Your Child’s Back-to-School Mental Health Checklist

By Katherine Ellison

Summer may nearly be over, but there’s sadly no end in sight for America’s epidemic of adolescent anxiety and depression. That’s why I’ve compiled this list of five mental health goals to remember amid the stress of the start of another school year. These are eminently helpful goals, whether your child is returning to public school, home-schooling, or some hybrid thereof, and they work well for parents, too.

Snooze or Lose

Let’s start with the no-brainers.

Most parents already know how essential it is to get a good night’s sleep, not to mention a diet high in protein and low on Red Bull, Skittles and Pringles. Yet we all could use some reminding.

America is suffering a national epidemic of poor sleep, and adolescents are among the worst casualties.

  • Talk to your pediatrician if you think a physical or emotional problem may be interfering.
  • Keep bedrooms dark, cool, and quiet, with no computers or TVs. Insist that phones and laptops be used in just one central place in the home. Ideally, have phones handed to you one or two hours before bedtime. Buy an old-fashioned alarm clock rather than letting your kids use their phones.
  • No caffeine or exercise within four hours of going to bed. (Parents, for you, no alcohol before bedtime.)
  • For insomnia, take a page from grandma: a hot bath 90 minutes before bed, and a cup of cold or warm milk, which is rich in tryptophan, a sleep-inducing amino acid.

A Reason to Get Out of Bed

Alas, there are many justifiable reasons for a kid to be blue, from the general state of the world to the latest disappointing grade on a math test. But there’s also one evidence-based strategy to elevate a mood: redirect attention from oneself to others.

No kidding: a growing scientific literature shows that altruism yields mental health benefits.

  • Maybe your child can begin by caring for a pet dog or cat. Or a goldfish! It’s fine to start small.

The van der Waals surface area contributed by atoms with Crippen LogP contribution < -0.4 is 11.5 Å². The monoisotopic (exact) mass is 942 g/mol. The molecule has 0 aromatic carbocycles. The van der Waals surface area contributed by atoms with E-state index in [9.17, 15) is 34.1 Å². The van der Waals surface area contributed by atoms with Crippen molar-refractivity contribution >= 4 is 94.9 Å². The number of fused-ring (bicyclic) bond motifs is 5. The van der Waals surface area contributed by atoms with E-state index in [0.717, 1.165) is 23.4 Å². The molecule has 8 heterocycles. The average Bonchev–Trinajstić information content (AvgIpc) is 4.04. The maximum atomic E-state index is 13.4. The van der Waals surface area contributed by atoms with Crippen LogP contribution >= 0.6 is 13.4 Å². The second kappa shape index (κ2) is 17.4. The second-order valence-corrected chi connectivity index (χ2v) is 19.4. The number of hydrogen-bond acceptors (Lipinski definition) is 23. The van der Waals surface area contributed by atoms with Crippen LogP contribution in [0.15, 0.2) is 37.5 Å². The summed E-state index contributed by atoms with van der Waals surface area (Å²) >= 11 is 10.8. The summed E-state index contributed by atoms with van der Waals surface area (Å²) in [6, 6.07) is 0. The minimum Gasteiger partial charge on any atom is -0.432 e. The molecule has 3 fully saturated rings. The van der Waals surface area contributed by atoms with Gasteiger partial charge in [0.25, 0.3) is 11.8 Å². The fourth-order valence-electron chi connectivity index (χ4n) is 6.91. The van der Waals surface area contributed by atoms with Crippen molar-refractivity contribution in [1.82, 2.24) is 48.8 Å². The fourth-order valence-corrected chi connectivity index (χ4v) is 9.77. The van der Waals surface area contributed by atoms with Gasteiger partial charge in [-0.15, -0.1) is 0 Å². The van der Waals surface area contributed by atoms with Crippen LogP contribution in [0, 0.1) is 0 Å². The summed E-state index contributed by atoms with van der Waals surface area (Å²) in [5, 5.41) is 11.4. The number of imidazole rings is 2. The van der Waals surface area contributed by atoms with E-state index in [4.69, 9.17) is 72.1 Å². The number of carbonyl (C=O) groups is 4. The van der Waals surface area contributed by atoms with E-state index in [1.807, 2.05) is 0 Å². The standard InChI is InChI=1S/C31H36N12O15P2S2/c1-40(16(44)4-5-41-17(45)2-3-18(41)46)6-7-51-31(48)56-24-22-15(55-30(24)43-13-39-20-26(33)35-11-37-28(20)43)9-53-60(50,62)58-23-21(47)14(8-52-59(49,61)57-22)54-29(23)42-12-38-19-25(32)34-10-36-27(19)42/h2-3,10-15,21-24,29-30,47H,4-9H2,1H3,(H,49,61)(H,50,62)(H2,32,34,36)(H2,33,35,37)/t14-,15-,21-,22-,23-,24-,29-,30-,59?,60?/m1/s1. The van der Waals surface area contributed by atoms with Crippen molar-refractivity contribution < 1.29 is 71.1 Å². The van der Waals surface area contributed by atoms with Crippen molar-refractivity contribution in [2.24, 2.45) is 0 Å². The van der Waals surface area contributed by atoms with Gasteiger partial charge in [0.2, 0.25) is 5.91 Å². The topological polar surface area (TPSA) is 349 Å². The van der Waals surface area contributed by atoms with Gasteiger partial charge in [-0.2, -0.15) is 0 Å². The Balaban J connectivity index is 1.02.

• Many churches and synagogues often organize volunteer programs that you can participate in as a family.
  • Do avoid the temptation to compare your kids’ sorrows with those of children in Ukraine or Bangladesh. Always start by listening. But encouraging your child to think about how to help others will help build compassion and make the world a better place.

Move It!

Regular aerobic exercise has a ton of mental health benefits. The supporting research is abundant and increasing. Harvard psychiatrist John Ratey, author of “Spark: The Revolutionary New Science of Exercise and the Brain,” compares exercise to a medicine cabinet full of natural stimulants and mood-boosters, including the feel-good neurotransmitter serotonin and endorphins, the endogenous opioid hormones that relieve pain and anxiety. This of course is extra to all the physical benefits of moving, such as helping you stay in shape, which boosts self-esteem, and improving sleep.

  • Learn what your child has available through school and if it’s not enough, supplement it with one of a long list of after-school possibilities.
  • Join a gym together and set goals.
  • Take a bike ride together before school starts.
  • Look into community pools.

A Posse

    Maybe your child is a loner, bookworm, or obsessed hobbyist. He or she still needs friends. Close relationships with peers are a fundamental part of being human, so if you see signs you’re your child is lonely, don’t tell yourself there’s nothing you can do.

    • Notice what your kid best likes to do and strategize about ways it can be done with others.
    • Have a subtle conversation with a friendly teacher who might have some good ideas.
    • Think about what might be standing in the way of friendships. Consider getting your child help for ADHD or extreme social anxiety.

    Being There

    Your child by now may be old enough to be sending you all those adolescent signals that tell a parent to back off: rolling eyes, seeming to not listen, etc. Take it in stride. You are still needed, so act accordingly.

    • Try to have a regular time of day when your child knows you are available to talk. Take an interest without overstepping.
    • Monitor your communication style to make sure there’s a healthy ratio of positive to negative feedback.
    • Model forthrightness. Talk calmly but frankly about emotions, acknowledging them without nagging. “How’s your mood?” is a simple ice-breaker.

    No one said being a parent was easy, and our complex world has made it harder, cognitively at least, than ever. But smart choices today can make a lifetime of difference for both you and your child.

    About the Author

    Katherine Ellison is a Pulitzer-prize-winning former foreign correspondent and author and co-author of a dozen books, including the family memoir “Buzz: A Year of Paying Attention.” She found out she had ADHD at 48, after her then 9-year-old son received his diagnosis.

    Learn more about Katherine here.